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Setting up Ubuntu 16.04 on a Dell XPS 15 (9550)

I recently received a Dell XPS 15 (9550) as a replacement for an older XPS 15 which has some unresolved USB issues. At work I have been using Ubuntu as my workstation and I wanted to replicate this setup at home.

Backup Windows licence

The first thing I did was to backup the Windows licence information for the case when I ever did decide to go back to Windows land. For this I used ProduKey from NirSoft.

Installing Ubuntu 16.04

Next you will need to create a bootable USB installation which can be achieved in a number of ways depending on your platform. On Widows I would recommend Rufus but for a crossplatform solution there is UNetbootin.

Once setup the USB installation process was relatively pain free and the system was installed within a matter of minutes.

Improving display

The default settings on this 4K screen look far to small for my eyes. You can adjust this in the display settings by changing the scale factor. 2 works well for me but it’s a personal preference.

Enabling bluetooth

I soon noticed that bluetooth was not working and researched a bit on how to fix this and it seemed to point to a missing firmware file. The file can be obtained here. Once downloaded copy to /lib/firmware/brcm/ and reboot the system.

Missing firmware

When installing the latest kernel I noticed it was complaining about missing firmware files when doing an initramfs rebuild.

W: Possible missing firmware /lib/firmware/i915/skl_guc_ver6.bin

A quick look online took me to this thread which suggested downloading the latest firmware from Intels website and following the instructions there.

Setting up nvidia

Out of the box the nvidia GPU drivers are not installed. You will have to disable secure boot from within the BIOS to enable the installation of 3rd party drivers.

At the time of writing the current stable drivers for the GeForce GTX 960M is the nvidia-375 series. To obtain these you must setup the nvidia ppa.

sudo apt-add-repository ppa:graphics-drivers/ppa
sudo apt update

And then you can install the drivers and nvidia prime that will enable you to switch between GPUs within the Nvidia settings application.

sudo apt install nvidia-375 nvidia-prime

Along with installing the nvidia drivers I recommend installing prime-indicator too as it’ll enable you to switch between the Intel and Nvidia GPU easily from within unity.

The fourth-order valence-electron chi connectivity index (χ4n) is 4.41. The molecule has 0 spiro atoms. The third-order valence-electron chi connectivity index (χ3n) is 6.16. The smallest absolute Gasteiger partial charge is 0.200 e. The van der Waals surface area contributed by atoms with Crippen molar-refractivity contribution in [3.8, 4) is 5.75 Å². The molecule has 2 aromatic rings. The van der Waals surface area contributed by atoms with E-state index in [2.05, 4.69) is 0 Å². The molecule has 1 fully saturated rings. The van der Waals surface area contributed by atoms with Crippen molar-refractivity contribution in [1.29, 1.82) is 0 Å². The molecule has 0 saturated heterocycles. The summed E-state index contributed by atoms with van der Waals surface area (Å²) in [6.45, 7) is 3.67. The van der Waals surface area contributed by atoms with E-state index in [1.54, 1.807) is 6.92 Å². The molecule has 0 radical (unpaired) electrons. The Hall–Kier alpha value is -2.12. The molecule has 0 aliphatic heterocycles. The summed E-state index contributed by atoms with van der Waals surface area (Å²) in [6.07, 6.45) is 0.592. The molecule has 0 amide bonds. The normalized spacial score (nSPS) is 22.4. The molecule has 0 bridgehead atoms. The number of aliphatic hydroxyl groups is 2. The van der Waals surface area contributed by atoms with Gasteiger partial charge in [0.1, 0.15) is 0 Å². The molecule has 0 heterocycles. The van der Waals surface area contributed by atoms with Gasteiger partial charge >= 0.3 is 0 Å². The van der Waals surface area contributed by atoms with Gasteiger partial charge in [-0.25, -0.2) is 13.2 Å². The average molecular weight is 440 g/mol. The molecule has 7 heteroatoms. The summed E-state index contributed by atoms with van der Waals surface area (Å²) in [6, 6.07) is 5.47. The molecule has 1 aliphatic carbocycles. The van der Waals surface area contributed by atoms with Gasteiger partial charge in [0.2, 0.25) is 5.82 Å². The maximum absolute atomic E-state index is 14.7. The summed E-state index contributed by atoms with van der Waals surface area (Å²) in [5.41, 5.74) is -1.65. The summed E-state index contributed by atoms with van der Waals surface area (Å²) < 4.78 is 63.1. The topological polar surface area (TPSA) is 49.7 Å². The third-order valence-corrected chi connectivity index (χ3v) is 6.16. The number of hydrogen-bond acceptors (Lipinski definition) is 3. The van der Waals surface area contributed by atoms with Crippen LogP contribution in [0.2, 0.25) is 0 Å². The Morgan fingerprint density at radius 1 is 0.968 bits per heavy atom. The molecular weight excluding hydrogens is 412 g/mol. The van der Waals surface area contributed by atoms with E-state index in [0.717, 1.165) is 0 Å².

sudo add-apt-repository ppa:nilarimogard/webupd8
sudo apt update
sudo apt install prime-indicator

However switching does require a whole login/logout cycle which makes switching a bit of a pain. Others have setup bumblebee and enable the dedicated GPU on a per app basis. I’ve not had a chance to explore this setup yet.

Troubleshooting

I’ve noticed previously that sometimes the display drivers fail to load correctly and upon boot you’re greeted with a black screen. To revert these changes boot into a kernel recovery mode and run apt remove nvidia-* and reboot. More information can be found here.

Changing function key behaviour

The default behaviour for the function keys is reversed to what I would expect. For example pressing F1 would mute the audio. Thankfully this can be switched by pressing fn + esc.

Fixing backlight issues

I’m not sure if this issue was when I fresh installed or when I upgraded the BIOS of the laptop, but I noticed the brightness controls not working. I found a post on the Ubuntu forums which talked about this and provided a solution.

sudo nano /lib/systemd/system-sleep/97fixbacklight

and pasting the following:

#!/bin/sh
# From patchwork.freedesktop.org/.../
# and en.community.dell.com/.../19985320
# Suspend Resume fails to restore PWM_GRANUALITY
# Based on script by Tony.Jewell@Cregganna.Com


INTEL_REG=/usr/bin/intel_reg
ADDR="0x000c2000"
SAVE_FILE=/var/lib/systemd/save_intel_reg_pwm_granuality


[ -x "$INTEL_REG" ] || exit 0


case "$1" in
        pre)
        echo "$0: Saving Intel Register PWM_GRANUALITY"
        "$INTEL_REG" read "$ADDR" \
            | (read addr value && echo "$value") \
            >"$SAVE_FILE"
    sync
    ;;
    post)
        value=`cat "$SAVE_FILE" 2>/dev/null`
        if [ -n "$value" ]
        then
            echo "$0: Restoring Intel Register PWM_GRANUALITY $value"
            "$INTEL_REG" write "$ADDR" "$value"
            rm "$SAVE_FILE"
        fi
    ;;
esac

Save the file and reboot and you should have working backlight controls.

Upgrading the kernel

Ubuntu 16.04 ships with the 4.4 version of the kernel. I wanted to use the latest version which at the time of writing is 4.7.3. This can be done by visiting the Ubuntu mainline build site and download to a new directory the following files using either wget or curl.

  • linux-headers-4.7.3-040703_4.7.3-040703.201609070334_all.deb
  • linux-headers-4.7.3-040703-generic_4.7.3-040703.201609070334_amd64.deb
  • linux-image-4.7.3-040703-generic_4.7.3-040703.201609070334_amd64.deb

and installing with sudo dpkg -i linux-*

These steps are applicable for any kernel changes. Just visit the mailine kernel site and download the correct linux-headers and linux-image.

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